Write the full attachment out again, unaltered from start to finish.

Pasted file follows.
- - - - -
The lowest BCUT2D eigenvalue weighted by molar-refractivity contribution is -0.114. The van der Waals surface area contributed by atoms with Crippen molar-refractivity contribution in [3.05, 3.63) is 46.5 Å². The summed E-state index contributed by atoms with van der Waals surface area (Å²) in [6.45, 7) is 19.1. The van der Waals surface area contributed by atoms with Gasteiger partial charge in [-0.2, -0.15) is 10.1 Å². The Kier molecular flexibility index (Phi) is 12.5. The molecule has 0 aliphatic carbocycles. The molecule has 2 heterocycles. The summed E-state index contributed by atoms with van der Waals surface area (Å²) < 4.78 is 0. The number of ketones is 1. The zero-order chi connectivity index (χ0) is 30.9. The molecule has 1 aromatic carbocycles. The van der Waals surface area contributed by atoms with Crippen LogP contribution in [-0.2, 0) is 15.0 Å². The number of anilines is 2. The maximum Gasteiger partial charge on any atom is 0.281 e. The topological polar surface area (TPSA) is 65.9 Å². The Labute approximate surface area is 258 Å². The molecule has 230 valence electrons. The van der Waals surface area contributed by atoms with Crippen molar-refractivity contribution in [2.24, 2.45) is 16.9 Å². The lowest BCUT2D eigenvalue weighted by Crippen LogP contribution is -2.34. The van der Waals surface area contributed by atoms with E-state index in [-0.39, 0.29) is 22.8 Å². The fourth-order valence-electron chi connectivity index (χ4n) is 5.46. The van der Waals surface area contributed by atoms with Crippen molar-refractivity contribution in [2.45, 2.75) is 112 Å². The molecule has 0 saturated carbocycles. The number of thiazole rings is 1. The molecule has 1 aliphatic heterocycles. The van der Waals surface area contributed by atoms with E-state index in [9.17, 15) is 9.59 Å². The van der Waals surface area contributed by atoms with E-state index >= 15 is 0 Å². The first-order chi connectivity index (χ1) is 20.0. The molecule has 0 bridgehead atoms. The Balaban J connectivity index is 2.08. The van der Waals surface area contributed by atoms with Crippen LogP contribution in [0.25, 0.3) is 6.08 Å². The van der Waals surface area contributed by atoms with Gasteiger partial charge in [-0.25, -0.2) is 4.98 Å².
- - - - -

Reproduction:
The lowest BCUT2D eigenvalue weighted by molar-refractivity contribution is -0.114. The van der Waals surface area contributed by atoms with Crippen molar-refractivity contribution in [3.05, 3.63) is 46.5 Å². The summed E-state index contributed by atoms with van der Waals surface area (Å²) in [6.45, 7) is 19.1. The van der Waals surface area contributed by atoms with Gasteiger partial charge in [-0.2, -0.15) is 10.1 Å². The Kier molecular flexibility index (Phi) is 12.5. The molecule has 0 aliphatic carbocycles. The molecule has 2 heterocycles. The summed E-state index contributed by atoms with van der Waals surface area (Å²) < 4.78 is 0. The number of ketones is 1. The zero-order chi connectivity index (χ0) is 30.9. The molecule has 1 aromatic carbocycles. The van der Waals surface area contributed by atoms with Crippen LogP contribution in [-0.2, 0) is 15.0 Å². The number of anilines is 2. The maximum Gasteiger partial charge on any atom is 0.281 e. The topological polar surface area (TPSA) is 65.9 Å². The Labute approximate surface area is 258 Å². The molecule has 230 valence electrons. The van der Waals surface area contributed by atoms with Crippen molar-refractivity contribution in [2.24, 2.45) is 16.9 Å². The lowest BCUT2D eigenvalue weighted by Crippen LogP contribution is -2.34. The van der Waals surface area contributed by atoms with E-state index in [-0.39, 0.29) is 22.8 Å². The fourth-order valence-electron chi connectivity index (χ4n) is 5.46. The van der Waals surface area contributed by atoms with Crippen molar-refractivity contribution in [2.45, 2.75) is 112 Å². The molecule has 0 saturated carbocycles. The number of thiazole rings is 1. The molecule has 1 aliphatic heterocycles. The van der Waals surface area contributed by atoms with E-state index in [9.17, 15) is 9.59 Å². The van der Waals surface area contributed by atoms with E-state index >= 15 is 0 Å². The first-order chi connectivity index (χ1) is 20.0. The molecule has 0 bridgehead atoms. The Balaban J connectivity index is 2.08. The van der Waals surface area contributed by atoms with Crippen LogP contribution in [0.25, 0.3) is 6.08 Å². The van der Waals surface area contributed by atoms with Gasteiger partial charge in [-0.25, -0.2) is 4.98 Å².